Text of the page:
therapist Craig Moorman - Director and Co-Founder

Craig Moorman - Director and Co-Founder

Who is Dr Moorman?

Dr. Craig Moorman is a psychotherapist, specializing in couple therapy, anxiety, specific phobias, depression, addictions, and men's issues. He holds a Ph.D. in Marriage and Family Therapy from the University of Louisiana, is a Virginia Licensed Professional Counselor with 22 years of experience in counseling, and is recognized by the Washingtonian as one of the Top Mental Health Professionals in the Washington, D.C. area. In 2003, Dr. Moorman and his wife, Dr. Adi Moorman, co-founded Finding Solutions Counseling Centers. Unique in the field, Dr. Moorman and his wife, Dr. Adi Moorman, both psychotherapists, offer specialized co-therapy services to couples as a husband and wife team.

What is his expertise?

Individual Therapy – Dr. Moorman has training and many years of experience working with a range of issues, including anxiety, depression, OCD, PTSD, addictions, and men’s issues. He integrates approaches that are best for each client depending on their symptoms and needs, including Cognitive Behavior (CBT), Mindfulness, Systems Theory, Solutions-Focused, Interpersonal Neurobiology (Brain Science),  IFS (Internal Family Systems), Attachment Focused Therapy, and Faith-Based.
Couples Therapy -  Dr. Moorman has extensive training and experience working with couples. He emphasizes compassion and accountability to help couples reconnect, renew their love, and rediscover a deep and lasting relationship. He integrates methods, research and practice of Don Jackson, Gregory Bateson, MRI-BT, Solution Focused, Emotionally Focused Couples Therapy (EFT), Gottman Relational Therapy, Relational Life Institute Theory (RLT), and Internal Family Systems (IFS) in his approach with couples. He has received training from John Gottman, Sue Johnson, Jeffery Schwartz, the Director of MRI-BT and many experts in the field. Dr. Moorman is trained and has had many years of experience in working with a wide variety of couple issues: communication problems, infidelity, parenting, family-of-origin and attachment problems, addictions and others. He specializes in helping couples reduce communication triggers, reach emotional regulation, and work through difficult issues.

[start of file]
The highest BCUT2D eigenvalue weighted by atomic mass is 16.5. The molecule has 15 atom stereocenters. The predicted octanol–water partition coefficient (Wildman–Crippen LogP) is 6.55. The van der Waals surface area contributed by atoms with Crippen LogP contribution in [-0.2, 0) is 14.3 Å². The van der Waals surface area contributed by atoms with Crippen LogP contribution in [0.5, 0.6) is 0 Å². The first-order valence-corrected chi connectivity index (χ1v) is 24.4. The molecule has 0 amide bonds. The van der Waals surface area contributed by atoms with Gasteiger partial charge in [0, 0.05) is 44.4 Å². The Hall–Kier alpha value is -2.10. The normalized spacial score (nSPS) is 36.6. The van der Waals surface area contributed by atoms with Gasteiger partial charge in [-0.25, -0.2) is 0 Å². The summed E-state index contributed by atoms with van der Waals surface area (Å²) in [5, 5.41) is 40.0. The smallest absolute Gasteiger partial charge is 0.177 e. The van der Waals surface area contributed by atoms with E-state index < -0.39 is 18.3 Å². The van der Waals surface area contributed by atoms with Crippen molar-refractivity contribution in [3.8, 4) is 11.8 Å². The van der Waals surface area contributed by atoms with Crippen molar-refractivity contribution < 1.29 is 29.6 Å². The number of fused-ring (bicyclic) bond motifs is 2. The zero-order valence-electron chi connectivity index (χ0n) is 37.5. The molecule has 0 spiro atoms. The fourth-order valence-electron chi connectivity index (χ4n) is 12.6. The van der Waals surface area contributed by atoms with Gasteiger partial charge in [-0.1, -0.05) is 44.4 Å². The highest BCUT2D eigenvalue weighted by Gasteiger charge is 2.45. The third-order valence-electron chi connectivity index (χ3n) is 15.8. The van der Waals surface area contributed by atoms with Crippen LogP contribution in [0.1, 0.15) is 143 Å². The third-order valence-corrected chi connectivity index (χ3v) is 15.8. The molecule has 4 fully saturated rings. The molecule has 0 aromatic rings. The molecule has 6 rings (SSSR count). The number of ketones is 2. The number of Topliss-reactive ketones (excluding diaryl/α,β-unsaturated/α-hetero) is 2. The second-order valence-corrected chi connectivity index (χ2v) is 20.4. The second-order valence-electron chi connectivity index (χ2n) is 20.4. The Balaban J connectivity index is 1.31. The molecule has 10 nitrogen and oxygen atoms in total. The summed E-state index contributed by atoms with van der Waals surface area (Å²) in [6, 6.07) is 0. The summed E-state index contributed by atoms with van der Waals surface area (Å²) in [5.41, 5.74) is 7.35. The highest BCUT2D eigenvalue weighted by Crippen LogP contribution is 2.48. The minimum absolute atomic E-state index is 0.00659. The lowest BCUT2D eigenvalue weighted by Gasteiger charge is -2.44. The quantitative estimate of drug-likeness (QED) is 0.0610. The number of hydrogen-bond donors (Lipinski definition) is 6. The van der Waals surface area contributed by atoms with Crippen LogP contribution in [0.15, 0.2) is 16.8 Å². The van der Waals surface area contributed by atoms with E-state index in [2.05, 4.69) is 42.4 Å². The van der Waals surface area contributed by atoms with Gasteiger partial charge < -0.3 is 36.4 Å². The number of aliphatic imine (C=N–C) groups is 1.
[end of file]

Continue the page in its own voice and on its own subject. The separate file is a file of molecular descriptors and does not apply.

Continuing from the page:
Dr. Moorman is excited about the results of Conjoint Couples Counseling with his wife, Dr. Adi Moorman, and his colleagues Leslie Jones and Terri Adams. In this model two therapists team up in session to work with couples.  As a result, both individuals have a therapist that advocates for them and helps them navigate the process. Individual sessions are also included in the model as a way for couples to process their feelings outside of the couples’ sessions to work on their individual growth, further enhancing the efficacy of the Conjoint Sessions.

What else should we know about Dr Moorman?

Dr. Moorman has presented three papers for the American Association of Marriage and Family Therapy (AAMFT) International Conference on the topics of brief systemic therapy and prevention and has conducted Family Life Seminars throughout North America and in Asia. He has provided numerous workshops for non-profits, schools, churches, synagogues, social service agencies, universities, and business leaders.

He has been a guest speaker on the Fairfax County School District Cable Channel on the subject of teen depression and suicide. His most recent presentation at George Mason University was: Brain-Wise Teaching: Helping Early Childhood Educators to Affect Positive Brain Development in Children.

He is published in the Washington Parent Magazine, and he is a co-author of two theory papers with learned societies in the areas of systemic stability and change as related to social systems and families. He has also conducted two major research projects as co-investigator in the areas of couple and family interactions with the Dr. Wendel Ray, Director of Mental Research Institute, Palo Alto, CA, and Dr. Charles Cole, University of Louisiana. Dr. Moorman's last research project focused on how mental health symptoms can be reduced by changing interpersonal patterns in family interacts.